Gainey was a very successful Dallas GM. He took over the team in 1992, while they were still playing in Minnesota. He built the 1999 Stanley Cup champion team. When the Stars were into their downslide from that success, he stepped down as GM in mid-season to let his assistant Doug Armstrong take over the role. Gainey was quickly recruited to come back to Montreal, where he played his NHL career, and be the Habs GM.
In late November, I picked Brad Richards of the Dallas Stars as the Lady Byng leader. He has been surpassed in quality of play by a better Lady Byng candidate. Martin St Louis of the Tampa Bay Lightning has the same point total (63) as Richards, but plays a better defensive game. This is shown in part by the fact that Richards has the second worst +/- rating on his team at -11 (Steve Ott is -13), while St Louis has a 0 rating, which is more in line with his team. St Louis also has a slightly lower penalty minute total (8 vs. 10). This makes Martin St Louis a better Lady Byng candidate at this point.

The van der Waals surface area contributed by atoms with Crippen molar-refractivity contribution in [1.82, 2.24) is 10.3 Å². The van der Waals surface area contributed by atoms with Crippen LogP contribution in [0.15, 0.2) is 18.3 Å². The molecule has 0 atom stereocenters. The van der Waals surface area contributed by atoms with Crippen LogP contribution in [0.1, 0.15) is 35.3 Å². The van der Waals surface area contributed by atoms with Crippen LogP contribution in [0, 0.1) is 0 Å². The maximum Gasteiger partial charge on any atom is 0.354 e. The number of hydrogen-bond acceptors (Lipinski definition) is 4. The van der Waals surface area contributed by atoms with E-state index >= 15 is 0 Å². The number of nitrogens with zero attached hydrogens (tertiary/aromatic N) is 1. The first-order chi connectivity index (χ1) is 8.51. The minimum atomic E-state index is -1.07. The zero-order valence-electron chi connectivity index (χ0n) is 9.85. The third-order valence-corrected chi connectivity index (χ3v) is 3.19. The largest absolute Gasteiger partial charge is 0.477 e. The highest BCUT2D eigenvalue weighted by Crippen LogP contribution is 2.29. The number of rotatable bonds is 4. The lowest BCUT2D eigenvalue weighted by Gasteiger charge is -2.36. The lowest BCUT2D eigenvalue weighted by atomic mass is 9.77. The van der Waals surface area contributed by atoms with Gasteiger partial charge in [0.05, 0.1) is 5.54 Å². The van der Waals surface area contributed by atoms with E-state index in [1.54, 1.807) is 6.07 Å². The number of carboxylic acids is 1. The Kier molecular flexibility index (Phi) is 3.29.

Though Martin St Louis has never won the Lady Byng in the past, I think he should have and would have voted for him last year. Perhaps this will be the year he wins it.
When I wrote that Alexander Ovechkin has become this year’s Hart Trophy leader, a debate started in the comments about the defensive merits of Alexander Ovechkin and Sidney Crosby. Neither of the two are defensive stars who are likely to be Selke Trophy nominees. Both provide most of their value to their teams as offensive players. More than likely any Hart Trophy race between the two of them (and this year’s race definitely has other strong candidates - I wouldn’t be picking Crosby as runner up at this point) would be decided upon offensive differences and not defensive ones.
Both Ovechkin and Crosby are the top offensive talents on their teams. It would be a waste of their talents for either to be used regularly in top defensive situations. Neither are frequent penalty killers on their teams. Ovechkin has only spent about two minutes killing penalties so far this season. Crosby is more frequently used in penalty killing situations, but is 12th on his team in terms of penalty kill time. That is a choice on how to use players and little more.